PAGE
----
One major factor contributing to the spread of infectious diseases, especially hepatitis, was a high use of injections and reuse of syringes in Pakistan.The World Health Organisation allows 3.5 injections per person per year. However, the therapeutic use of injections in Pakistan is very high –13.6 injections per person per year.The higher use of injections makes a person vulnerable to infection. This vulnerability further increased with the reuse of syringes.

Other risk factors for hepatitis,included needles, drips,multi-dose injection vials, improperly sterilised invasive medical devices such as thermometers, tongue depressors and surgical and dental equipment, unscreened blood transfusions, communal shaving and unsafe sex.

Balochistan,had the highest (4.3pc) prevalence rate for hepatitis B which was almost double of the national figures (2.5pc). Though the incidence of hepatitis B was falling due to vaccination, hepatitis was still within the previous range. The breakdown of provinces showed higher incidence of hepatitis C in Sindh and Punjab.

More active vaccination against hepatitis B was required, especially in high prevalence districts of Balochistan.For that the government needs to take help from all organisations, all stake holders including security forces in campaigns advocating judicious use of injections should also be launched.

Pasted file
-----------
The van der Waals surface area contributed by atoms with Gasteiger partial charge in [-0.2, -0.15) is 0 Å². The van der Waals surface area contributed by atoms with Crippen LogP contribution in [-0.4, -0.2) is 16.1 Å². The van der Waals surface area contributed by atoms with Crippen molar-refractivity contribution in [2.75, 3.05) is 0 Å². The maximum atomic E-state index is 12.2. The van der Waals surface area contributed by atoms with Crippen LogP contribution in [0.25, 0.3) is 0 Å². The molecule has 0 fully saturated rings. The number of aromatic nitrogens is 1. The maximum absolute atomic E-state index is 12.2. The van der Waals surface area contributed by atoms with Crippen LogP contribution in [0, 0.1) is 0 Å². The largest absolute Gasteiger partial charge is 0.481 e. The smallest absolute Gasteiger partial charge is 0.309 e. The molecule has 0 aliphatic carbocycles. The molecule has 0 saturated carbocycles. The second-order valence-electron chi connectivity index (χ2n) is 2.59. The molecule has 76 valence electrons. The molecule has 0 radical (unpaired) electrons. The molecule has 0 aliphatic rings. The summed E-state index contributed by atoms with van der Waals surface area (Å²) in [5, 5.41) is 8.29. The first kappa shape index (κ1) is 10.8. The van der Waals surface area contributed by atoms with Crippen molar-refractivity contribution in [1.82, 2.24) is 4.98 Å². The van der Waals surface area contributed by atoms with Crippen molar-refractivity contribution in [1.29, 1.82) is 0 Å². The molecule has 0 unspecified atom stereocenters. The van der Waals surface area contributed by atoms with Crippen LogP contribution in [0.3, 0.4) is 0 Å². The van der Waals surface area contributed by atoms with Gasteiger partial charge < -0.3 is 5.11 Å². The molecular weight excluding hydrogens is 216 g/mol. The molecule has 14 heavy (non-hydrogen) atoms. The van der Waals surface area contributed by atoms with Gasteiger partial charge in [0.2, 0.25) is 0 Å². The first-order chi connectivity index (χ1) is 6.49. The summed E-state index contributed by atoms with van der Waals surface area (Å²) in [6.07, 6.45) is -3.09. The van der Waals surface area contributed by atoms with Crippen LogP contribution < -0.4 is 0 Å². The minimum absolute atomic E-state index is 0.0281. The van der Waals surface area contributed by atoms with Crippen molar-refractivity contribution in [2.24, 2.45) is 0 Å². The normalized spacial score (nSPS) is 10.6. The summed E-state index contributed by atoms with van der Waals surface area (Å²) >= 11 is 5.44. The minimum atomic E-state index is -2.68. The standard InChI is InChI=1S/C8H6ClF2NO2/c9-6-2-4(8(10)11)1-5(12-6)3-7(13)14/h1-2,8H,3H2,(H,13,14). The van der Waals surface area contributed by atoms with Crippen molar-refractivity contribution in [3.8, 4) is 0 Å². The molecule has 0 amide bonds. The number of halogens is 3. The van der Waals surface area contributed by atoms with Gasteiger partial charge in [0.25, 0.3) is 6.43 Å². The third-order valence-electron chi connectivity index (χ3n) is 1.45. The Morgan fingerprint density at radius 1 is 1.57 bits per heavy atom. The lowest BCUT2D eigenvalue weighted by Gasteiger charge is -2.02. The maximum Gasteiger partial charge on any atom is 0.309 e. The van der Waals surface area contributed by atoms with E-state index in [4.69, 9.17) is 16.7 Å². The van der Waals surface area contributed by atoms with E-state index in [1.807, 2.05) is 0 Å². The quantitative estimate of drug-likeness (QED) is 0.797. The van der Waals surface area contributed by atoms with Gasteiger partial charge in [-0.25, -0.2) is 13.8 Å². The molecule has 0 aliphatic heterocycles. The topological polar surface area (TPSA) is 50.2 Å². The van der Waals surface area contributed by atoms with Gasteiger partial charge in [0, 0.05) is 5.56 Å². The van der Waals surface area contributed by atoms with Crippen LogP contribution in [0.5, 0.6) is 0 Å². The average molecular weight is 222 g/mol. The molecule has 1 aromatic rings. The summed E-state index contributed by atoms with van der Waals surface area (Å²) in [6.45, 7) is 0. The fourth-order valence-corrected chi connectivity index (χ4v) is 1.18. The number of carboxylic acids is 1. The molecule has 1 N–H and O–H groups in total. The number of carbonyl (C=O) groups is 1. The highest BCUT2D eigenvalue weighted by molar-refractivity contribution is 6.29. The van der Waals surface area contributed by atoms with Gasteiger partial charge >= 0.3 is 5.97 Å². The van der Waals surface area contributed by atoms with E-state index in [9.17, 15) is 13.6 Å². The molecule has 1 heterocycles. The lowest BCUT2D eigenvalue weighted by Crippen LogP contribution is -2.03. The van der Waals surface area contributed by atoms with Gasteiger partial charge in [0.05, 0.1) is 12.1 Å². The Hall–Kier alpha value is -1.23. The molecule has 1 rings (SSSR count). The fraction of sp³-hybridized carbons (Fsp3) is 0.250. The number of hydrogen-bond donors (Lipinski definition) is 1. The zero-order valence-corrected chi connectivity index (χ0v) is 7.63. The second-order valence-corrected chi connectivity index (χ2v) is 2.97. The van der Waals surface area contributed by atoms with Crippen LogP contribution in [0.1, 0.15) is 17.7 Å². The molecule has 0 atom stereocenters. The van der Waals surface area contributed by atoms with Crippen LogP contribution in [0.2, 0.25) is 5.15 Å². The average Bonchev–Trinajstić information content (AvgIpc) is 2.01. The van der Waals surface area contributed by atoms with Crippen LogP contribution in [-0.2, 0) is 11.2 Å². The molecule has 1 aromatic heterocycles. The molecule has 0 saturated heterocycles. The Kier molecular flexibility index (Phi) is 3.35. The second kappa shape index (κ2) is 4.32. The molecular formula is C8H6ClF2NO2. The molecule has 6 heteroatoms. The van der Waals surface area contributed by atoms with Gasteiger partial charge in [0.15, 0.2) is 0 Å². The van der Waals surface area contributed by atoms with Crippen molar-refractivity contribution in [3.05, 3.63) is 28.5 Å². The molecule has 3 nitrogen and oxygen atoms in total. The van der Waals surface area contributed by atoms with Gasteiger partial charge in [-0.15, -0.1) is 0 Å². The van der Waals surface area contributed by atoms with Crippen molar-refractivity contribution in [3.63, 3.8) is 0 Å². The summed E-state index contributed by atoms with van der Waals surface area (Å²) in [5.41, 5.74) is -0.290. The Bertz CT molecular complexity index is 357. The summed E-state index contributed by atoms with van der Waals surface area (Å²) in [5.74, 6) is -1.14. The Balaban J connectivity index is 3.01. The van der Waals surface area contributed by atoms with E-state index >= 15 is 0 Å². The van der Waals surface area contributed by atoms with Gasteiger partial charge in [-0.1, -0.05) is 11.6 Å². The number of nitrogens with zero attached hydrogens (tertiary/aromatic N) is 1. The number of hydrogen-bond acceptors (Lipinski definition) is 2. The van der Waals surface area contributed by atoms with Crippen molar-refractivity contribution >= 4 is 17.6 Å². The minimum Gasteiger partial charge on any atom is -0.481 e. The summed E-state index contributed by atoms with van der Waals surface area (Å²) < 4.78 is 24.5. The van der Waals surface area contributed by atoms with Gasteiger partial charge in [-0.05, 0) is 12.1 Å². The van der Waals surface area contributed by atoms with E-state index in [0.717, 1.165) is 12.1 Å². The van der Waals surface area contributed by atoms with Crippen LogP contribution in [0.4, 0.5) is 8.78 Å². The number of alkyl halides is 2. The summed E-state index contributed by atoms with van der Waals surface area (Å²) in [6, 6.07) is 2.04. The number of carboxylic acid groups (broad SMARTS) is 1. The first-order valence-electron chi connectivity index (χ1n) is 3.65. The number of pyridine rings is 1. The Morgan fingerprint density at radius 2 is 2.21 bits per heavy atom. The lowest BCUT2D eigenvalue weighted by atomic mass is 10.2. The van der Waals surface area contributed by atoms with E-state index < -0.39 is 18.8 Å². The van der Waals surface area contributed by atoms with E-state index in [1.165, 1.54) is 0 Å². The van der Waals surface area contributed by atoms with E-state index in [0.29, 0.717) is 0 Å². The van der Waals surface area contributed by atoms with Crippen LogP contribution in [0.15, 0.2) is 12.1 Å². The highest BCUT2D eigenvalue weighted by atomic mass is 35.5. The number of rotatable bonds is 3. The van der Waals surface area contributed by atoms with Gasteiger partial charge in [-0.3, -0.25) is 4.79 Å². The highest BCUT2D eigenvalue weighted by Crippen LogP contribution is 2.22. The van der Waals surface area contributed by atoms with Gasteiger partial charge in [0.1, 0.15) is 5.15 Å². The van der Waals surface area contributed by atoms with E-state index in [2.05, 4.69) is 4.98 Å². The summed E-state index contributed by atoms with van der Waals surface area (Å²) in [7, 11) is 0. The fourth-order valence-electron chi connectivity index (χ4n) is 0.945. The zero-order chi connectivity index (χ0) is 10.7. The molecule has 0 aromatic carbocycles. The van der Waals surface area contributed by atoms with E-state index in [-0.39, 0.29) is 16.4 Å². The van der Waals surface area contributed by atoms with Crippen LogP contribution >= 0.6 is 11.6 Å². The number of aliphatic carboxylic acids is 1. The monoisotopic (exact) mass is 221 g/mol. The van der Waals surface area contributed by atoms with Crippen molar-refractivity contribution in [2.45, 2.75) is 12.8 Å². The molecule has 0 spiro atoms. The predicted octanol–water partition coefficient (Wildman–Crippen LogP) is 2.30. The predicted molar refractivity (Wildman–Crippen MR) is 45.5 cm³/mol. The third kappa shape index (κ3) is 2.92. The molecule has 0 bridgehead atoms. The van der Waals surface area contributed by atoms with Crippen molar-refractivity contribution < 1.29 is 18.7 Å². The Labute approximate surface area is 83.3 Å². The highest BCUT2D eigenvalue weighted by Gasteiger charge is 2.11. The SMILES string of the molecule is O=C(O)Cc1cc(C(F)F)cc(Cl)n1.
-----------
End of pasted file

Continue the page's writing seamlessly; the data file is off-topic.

Cocktails safe or not?

Hi All,

After several years of working in Immunization related activities to help others, I find myself on the other side of the fence, with a 2 month old baby, in Senegal, trying to get her shots. She was born in the US, and we opted not do the HEP B at birth and figured to start at 2 months. We went to a fancy pharmacy in Saly, where they only had DTaP + PCV + Hib + Polio as a cocktail and didn't know anything about RV and then Hep B as a standalone.

I had in the past heard concerns about such cocktails (which may be rumour), but then came across this article India Serves Up Costly Cocktail of Vaccines and wondered if the claims regarding adverse reactions and deaths are true.

If we want to avoid cocktails, is it possible to do so still? Would there be any benefit to dividing immunizations up so that DTP/Polio/Hep B are on one schedule, and PCV/Rota are on another, and a month out of phase (for example)? Is Hib really necessary?

I'm sorry to post a question of such a personal nature on Technet, but the amount of information online regarding child immunization is overwhelming and riddled with contradictions. WHO and CDC policy are one thing but also developed as blanket approaches to maximize the overall benefit to populations (no?). I have the ability to take as as many trips as needed to the pediatrician, and can afford to buy vaccines separately - should I?

Many thanks,